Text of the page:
On this day in 1775, Congress rejects a plan of reconciliation that had been offered by the British. But did the British Prime Minister doom his own plan from the beginning?
Lord North was Prime Minister of Britain throughout many of the revolutionary years. He advocated for the Intolerable Acts and some of the other measures that Americans found so distasteful. Now North wanted to reconcile, and he convinced Parliament to approve such an attempt. But North offered to reconcile with each of the colonies, individually. No offer was made to the Continental Congress or to the colonies, as a whole.
Was he really trying to reconcile with Americans? Or did he hope to prompt disunion and discord among the colonies?
If he was hoping to start a round of bickering among the colonies, he failed. New Jersey and Pennsylvania refused to act alone. They knew that their action would affect the entire country. Similarly, a resolution from Virginia stated: “We consider ourselves as bound in Honor as well as Interest to share one general Fate with our Sister Colonies, and should hold ourselves base Deserters of that Union, to which we have acceded, were we to agree on any Measures distinct and apart from them.”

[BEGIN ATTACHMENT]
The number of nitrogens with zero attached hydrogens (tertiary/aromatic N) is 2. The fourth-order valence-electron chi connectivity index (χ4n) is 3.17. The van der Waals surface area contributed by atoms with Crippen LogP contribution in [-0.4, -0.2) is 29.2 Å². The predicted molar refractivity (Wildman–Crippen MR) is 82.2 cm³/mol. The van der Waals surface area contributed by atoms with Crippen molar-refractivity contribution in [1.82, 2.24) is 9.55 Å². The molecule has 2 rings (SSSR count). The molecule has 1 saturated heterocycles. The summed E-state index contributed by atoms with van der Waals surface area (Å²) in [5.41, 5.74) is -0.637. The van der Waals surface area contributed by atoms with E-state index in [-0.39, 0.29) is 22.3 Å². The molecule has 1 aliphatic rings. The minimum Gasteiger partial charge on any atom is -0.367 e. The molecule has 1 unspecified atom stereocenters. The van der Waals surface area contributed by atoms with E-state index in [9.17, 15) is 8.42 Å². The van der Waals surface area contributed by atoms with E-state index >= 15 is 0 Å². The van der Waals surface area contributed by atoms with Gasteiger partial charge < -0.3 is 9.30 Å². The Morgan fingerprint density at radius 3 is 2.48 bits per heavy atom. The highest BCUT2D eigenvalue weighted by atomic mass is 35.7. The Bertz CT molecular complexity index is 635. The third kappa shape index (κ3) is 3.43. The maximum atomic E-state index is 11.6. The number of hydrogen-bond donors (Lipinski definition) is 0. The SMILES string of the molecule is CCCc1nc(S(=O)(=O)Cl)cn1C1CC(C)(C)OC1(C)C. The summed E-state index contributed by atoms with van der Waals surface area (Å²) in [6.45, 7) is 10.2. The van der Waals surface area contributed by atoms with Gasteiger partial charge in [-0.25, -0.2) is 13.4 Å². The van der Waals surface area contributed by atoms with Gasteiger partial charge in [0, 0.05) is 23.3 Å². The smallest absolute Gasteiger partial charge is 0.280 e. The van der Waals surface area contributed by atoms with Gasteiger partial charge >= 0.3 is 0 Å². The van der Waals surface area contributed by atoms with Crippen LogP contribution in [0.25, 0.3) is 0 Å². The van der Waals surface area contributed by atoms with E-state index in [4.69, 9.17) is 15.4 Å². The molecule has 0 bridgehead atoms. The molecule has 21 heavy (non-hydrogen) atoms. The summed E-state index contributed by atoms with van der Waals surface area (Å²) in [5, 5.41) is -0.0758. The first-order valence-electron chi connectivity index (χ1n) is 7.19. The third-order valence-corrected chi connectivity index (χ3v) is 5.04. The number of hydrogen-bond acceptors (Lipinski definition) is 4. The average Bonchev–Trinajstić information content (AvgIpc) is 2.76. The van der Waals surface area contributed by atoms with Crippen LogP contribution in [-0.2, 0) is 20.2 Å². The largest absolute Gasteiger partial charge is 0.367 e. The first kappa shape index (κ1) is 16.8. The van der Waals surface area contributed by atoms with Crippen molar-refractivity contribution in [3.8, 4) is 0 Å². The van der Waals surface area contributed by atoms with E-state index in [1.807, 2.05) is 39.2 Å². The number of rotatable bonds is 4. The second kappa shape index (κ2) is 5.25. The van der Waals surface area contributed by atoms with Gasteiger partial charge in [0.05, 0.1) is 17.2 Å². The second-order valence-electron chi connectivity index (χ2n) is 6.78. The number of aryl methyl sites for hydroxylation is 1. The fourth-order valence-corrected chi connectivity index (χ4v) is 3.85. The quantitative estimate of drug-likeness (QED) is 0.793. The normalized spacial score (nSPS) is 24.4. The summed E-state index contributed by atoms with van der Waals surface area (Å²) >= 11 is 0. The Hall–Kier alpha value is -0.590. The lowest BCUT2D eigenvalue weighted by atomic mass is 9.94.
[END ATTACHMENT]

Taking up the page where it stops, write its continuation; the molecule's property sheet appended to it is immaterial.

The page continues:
Some colonies forwarded the proposal to the Continental Congress, but Congress was apparently unimpressed. Lord North thought that the colonies could tax themselves for some purposes (provided that they raised enough revenue), but Britain would retain authority to tax for certain regulatory purposes. Nearly two months later, Congress finally got around to appointing a committee to address the issue: Benjamin Franklin, Thomas Jefferson, John Adams, and Richard Henry Lee all sat on the committee.
Congress approved the committee report on July 31. North’s proposal, it decided, was “unreasonable and insidious.” But perhaps Benjamin Franklin described the proposal best. He wrote:
“I cannot conceive that any Colony will undertake to grant a Revenue, to a Government that holds a Sword over their Heads, with a Threat to strike the moment they cease to give or do not give so much as it is pleas’d to expect. In such a Situation, where is the Right of giving our own Property freely? or the Right to judge of our own Ability to give? It seems to me the Language of a Highwayman, who with a Pistol in your Face says, Give me your Purse, and then I will not put my Hand into your Pocket. But give me all your Money or I’ll shoot you thro’ the Head.”
The Continental Congress was NOT going to submit to that Highwayman!
Alan Axelrod, The Real History of the American Revolution: A New Look at the Past (2007)
Jefferson’s Draft Resolutions (July 25, 1775)
Journals of the Continental Congress (Letter from Lord North; May 30, 1775)
Journals of the Continental Congress (May 26, 1775)
Journals of the House of Burgesses of Virginia 1773-1776 (available HERE)
Letter from Benjamin Franklin to Joseph Galloway (Feb. 25, 1775)
The Resolutions as Adopted by Congress (July 31, 1775)